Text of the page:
Josh Todd: I think it’s great because to me, knowledge is power. When I started going to school, I had a really hard time because they made you learn all these things you’re not interested in. I mean, there’s a lot of things they made me learn that I just didn’t give a shit about. I love to learn about stuff I’m interested in. That’s why I love reading because I can just find any kind of subject that I want and I can tap into it. I can take a journey no matter where I am. I think it’s good for your mind, I think it enhances all kinds of things creatively. It took me a long time to really comprehend what I was reading because I have a short attention span so I had to really work hard on comprehension. It happened way back when I was twenty-three, I’d gotten sober and my fucking mind was fucked up but it helped me.
Andy (HMA): What does it take to be a good lyricist?
Josh Todd: I mean it’s different for everybody. What I do is on my off-time when I’m not writing songs, I read and when I start writing lyrics I like to take it all the way, not stop until it’s finished.
Andy (HMA): Thinking about Buckcherry from the time of ‘Lit Up’ and later ‘Crazy Bitch’ to now it feels like you’ve become more introvert, more reflective than before. Would you agree with that?
Josh Todd: Well, listen, when I was growing up every rock record had all these different flavors. You had rock songs, you hard party songs, you had mid-tempo songs, you had ballads on all the records that I used to listen to, and then that’s what we’ve had on all of Buckcherry’s records. But I understand what you’re saying and you’re right, this record is kind of heavy for us. But y’know ‘Black Butterfly’ is one of my favorite records. I tend to like the alternative sounding records where we have all different flavors on it.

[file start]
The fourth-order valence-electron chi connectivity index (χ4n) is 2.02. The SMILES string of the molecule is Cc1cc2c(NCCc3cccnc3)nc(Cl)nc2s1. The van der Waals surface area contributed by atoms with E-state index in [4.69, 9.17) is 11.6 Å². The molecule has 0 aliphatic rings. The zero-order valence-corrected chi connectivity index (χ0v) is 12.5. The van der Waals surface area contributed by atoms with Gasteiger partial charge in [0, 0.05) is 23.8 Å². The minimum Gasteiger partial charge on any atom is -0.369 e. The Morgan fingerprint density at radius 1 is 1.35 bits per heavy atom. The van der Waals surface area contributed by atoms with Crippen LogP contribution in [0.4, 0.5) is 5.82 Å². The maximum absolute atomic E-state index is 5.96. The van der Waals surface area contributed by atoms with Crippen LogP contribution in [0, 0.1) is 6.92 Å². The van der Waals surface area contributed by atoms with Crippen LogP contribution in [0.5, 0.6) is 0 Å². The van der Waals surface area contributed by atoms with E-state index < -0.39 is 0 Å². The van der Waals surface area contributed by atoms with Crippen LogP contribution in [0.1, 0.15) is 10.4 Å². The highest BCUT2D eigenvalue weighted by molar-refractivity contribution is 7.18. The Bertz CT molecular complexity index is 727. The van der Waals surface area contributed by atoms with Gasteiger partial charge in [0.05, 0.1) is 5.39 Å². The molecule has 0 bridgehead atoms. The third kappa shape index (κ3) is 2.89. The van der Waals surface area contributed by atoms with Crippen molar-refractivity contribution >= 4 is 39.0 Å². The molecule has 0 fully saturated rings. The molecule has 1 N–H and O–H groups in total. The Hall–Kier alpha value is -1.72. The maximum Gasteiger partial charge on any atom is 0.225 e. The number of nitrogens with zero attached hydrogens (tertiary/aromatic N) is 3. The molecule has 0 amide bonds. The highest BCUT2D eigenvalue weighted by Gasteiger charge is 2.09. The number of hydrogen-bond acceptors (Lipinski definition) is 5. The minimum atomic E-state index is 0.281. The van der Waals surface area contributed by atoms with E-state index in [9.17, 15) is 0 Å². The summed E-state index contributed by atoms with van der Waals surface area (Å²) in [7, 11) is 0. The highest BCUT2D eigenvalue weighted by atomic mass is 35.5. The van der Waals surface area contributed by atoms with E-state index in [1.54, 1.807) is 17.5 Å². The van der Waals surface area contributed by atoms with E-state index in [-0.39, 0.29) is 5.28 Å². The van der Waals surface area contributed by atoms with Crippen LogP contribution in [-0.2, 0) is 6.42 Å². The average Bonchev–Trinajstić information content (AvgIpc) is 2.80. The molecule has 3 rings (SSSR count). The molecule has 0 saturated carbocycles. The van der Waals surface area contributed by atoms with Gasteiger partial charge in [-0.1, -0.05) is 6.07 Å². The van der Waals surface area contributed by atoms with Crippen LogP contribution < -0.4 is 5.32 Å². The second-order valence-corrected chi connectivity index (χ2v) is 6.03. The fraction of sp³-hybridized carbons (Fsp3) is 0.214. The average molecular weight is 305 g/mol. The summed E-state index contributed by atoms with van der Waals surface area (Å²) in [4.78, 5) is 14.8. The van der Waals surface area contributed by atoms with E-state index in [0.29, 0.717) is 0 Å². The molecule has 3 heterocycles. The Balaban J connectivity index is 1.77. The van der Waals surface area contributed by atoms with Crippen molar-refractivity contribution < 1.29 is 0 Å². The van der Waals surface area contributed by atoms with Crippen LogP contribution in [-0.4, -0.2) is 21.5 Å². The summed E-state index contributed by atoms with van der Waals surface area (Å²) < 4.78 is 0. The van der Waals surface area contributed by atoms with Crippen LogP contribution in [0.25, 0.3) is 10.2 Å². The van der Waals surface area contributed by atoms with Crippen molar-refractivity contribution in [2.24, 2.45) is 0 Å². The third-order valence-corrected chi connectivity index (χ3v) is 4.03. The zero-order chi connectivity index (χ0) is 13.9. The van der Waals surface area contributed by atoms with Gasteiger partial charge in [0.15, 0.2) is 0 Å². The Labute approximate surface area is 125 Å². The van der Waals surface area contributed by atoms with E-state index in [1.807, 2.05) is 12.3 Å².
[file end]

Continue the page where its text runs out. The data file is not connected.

Andy (HMA): Over the years Buckcherry has undergone various changes. What has it all taught you and what do you look forward to in the band’s future?
Josh Todd: I love this band because it’s just everything I dreamed about. I just wanted to be in one band my whole career and make lots of records, go through the peaks and valleys. That’s what’s tough, when you’re not hitting on all cylinders, when everything isn’t working out commercially and with the live shows, you have to get through. We’ve had to battle a lot of people who’ve wanted to make this band something it isn’t, so…. [Laughter]. What was your question again?
Andy (HMA): What has it all taught you?
Josh Todd: What I’ve learned is just to stay honest to your art. This band is just vocals, two guitars, bass and drums, and that’s the way it’s always gonna be. I think people appreciate that. They like it when we stick to our guns and when we do that, we win.
Andy (HMA): Is there any piece of advice you’d like to give young artists (whether it’s musicians, writers or filmmakers)?
Josh Todd: Yeah in the arts there’s very little money. Period. You better be passionate. Be passionate, love what you do and be great at it or don’t do it at all.
Andy (HMA): Thank you very much for talking to Heavy Music Artwork, it was a real pleasure and I hope you have a great tour and a great gig tonight.
Josh Todd: Thanks, man. Nice meeting you!
Copyright 2013 © Interview by Andy Starz, Heavy Music Artwork.